That Championship Season — WKRP in Cincinnati, Season One

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In the pilot episode of WKRP in Cincinnati, Andy Travis (Gary Sandy) arrives for his first day of work as program director for a Midwestern AM radio station with a poster tube in hand. The station plays musty, middle of the road music recorded decades earlier, but that’s about to change. As he’s setting up his office, Andy unfurls a big glossy picture of the band Kiss, in full, resplendent makeup, tacking it up in his otherwise staid workplace. With a simple visual gag, the animating premise of the sitcom is solidly established. Like a lot of the comedy of the nineteen-seventies (WKRP in Cincinnati premiered in CBS in the fall of 1978) and -eighties, this show was going to be about a culture clash between the culturally stagnant ruling class and the brash, youthful upstarts, rattling windows and sensibilities with music that’s just so darn loud.

WKRP in Cincinnati is the quintessential example of a workplace sitcom, developing its stories entirely from the interpersonal entanglements and quirky skirmishes between people who punch in at the same place every day. Unlike many of the examples of the form, where the work being done in largely incidental, WKRP in Cincinnati had an uncommon devotion to mining stories from the travails that naturally came with operating a scrappy broadcast outlet in a modestly sized media market. Within the first few episodes, the series built episodes around a punk band showing up for an in-studio interview, a live promotional remote gone awry, and the launch of a public affairs show that turns disastrous when the guest proves to be unhinged (he’s a child psychologist who maintains that children are, judged by adult standards, all clinically insane). While certain element and side stories were familiar, these largely weren’t plots that could be repurposed for other shows. A radio transmitter was required, even as an unseen prop.

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Created by Hugh Wilson, the series displayed a clear devotion on the creative end with getting the details right. (Well, except for the persistent absence of headphones while character were on the air, but some concessions to the preferred visuals for television are forgivable.) That dedication manifested in showing — and exploiting — the broad range of professions contained within a radio station, from DJs to news readers, sales people to general office personnel. Wilson could rely on almost stereotypical archetypes to develop an easy versatility in the array of characters: burned out DJ Dr. Johnny Fever (Howard Hesseman), smooth-talking overnight jock Venus Flytrap (Tim Reid), unctuous, loudly dressed salesman Herb Tarlek (Frank Bonner), nerdy, intense newsman Les Nessman (Richard Sanders), and eager, sincere new hire Bailey Quarters (Jan Smithers), largely charged with handling station paperwork, but aspiring to put her journalism degree to use. The divergent personalities made complete sense given the positional roles the filled in the station, allowing suitable dramatic clashes without straining contrivances.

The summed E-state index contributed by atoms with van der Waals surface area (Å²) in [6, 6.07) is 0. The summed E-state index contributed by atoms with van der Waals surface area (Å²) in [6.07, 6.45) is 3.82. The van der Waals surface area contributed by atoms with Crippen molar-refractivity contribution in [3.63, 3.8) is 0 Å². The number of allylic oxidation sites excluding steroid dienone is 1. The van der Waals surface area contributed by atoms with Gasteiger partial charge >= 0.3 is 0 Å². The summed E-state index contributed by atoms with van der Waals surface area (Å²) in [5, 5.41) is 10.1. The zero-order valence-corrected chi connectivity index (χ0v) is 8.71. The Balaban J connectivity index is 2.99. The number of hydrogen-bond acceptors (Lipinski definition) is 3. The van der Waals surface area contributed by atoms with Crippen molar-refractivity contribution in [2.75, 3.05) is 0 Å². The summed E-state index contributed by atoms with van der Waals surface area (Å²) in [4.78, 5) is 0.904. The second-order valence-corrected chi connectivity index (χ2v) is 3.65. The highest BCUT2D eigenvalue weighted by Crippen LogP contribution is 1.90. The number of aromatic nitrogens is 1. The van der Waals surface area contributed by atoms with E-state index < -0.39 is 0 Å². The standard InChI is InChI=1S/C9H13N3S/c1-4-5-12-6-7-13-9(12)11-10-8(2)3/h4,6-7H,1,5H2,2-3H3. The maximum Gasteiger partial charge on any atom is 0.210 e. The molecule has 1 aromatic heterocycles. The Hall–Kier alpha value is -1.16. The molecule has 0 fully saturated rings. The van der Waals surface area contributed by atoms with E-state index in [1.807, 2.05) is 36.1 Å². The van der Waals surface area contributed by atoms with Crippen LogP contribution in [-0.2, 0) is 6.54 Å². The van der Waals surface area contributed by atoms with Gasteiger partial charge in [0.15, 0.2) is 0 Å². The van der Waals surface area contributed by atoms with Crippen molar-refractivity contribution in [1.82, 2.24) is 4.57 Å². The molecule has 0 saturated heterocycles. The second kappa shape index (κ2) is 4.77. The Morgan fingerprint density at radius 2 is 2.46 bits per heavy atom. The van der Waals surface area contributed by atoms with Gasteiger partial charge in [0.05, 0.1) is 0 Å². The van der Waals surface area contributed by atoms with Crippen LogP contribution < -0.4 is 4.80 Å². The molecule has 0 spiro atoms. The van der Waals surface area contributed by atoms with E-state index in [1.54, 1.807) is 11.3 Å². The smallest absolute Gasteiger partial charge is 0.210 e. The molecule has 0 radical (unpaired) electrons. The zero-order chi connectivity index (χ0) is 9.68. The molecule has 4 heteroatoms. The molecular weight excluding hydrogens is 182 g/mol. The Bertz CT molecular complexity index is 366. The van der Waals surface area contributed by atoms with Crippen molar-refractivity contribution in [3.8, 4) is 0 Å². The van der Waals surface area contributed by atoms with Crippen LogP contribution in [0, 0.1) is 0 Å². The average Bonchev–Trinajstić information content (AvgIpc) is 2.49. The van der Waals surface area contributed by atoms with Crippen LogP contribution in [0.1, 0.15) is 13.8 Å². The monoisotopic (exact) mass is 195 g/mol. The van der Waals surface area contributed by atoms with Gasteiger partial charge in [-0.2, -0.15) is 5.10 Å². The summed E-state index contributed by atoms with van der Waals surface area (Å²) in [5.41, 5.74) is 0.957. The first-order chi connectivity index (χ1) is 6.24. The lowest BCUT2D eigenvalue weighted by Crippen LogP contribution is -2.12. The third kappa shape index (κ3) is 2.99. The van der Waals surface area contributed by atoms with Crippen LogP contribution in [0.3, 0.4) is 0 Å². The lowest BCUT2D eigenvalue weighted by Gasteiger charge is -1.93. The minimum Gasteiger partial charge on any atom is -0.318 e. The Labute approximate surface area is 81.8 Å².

The strength of the ensemble was so formidable that when Wilson actively tried to write a bad episode, it boomeranged on him, becoming one of the funniest half-hours the show delivered. The network, perpetually underwhelmed with the simple verisimilitude Wilson preferred in constructing the show, badgered the producer to come up with wackier high jinks and insert more physical comedy in the show. Late in the first season, Wilson resentfully relented, writing a deliberately frantic episode he detested (and opting for a pseudonym in the credits to further signal to executives his disgruntlement over the whole affair). Entitled “Fish Story,” the episode includes characters deliberately acting in opposition to their usual personalities (in context to dupe a newspaper reporter, but partially for Wilson to mock network notes), a feud between foolishly costumed station mascots, and Johnny and Venus having very different reactions to an on-air demonstration of diminished capabilities when consuming alcohol. Wilson’s attempt to mock cheap sitcom conventions instead escalates to wondrous farce, mostly because the preceding twenty episodes had established such a firm foundation that spinning wildly away from the series norm held a giddy fun. The yo-yo’s plummet is satisfying because of the assurance that it will snap back to its proper place.

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The episode most emblematic of the program’s strengths — and, by conventional wisdom, that all by itself designates the first season of WKRP as its strongest — hinges on a publicity stunt. In the days leading up to Thanksgiving, the station’s general manager, Arthur Carlson (Gordon Jump), decides he will take the lead on a promotional event meant to giveaway free turkeys to the citizens of Cincinnati. The gruesome turn of events that follows, all off-camera and reported with breathless horror by on-the-scene reporter Nessman (in a truly magnificent comic performance by Sanders), is truly inspired comedy, further underlined by the lovely understatement of Mr. Carlson’s shell-shocked confession “As God as my witness, I thought turkeys could fly.”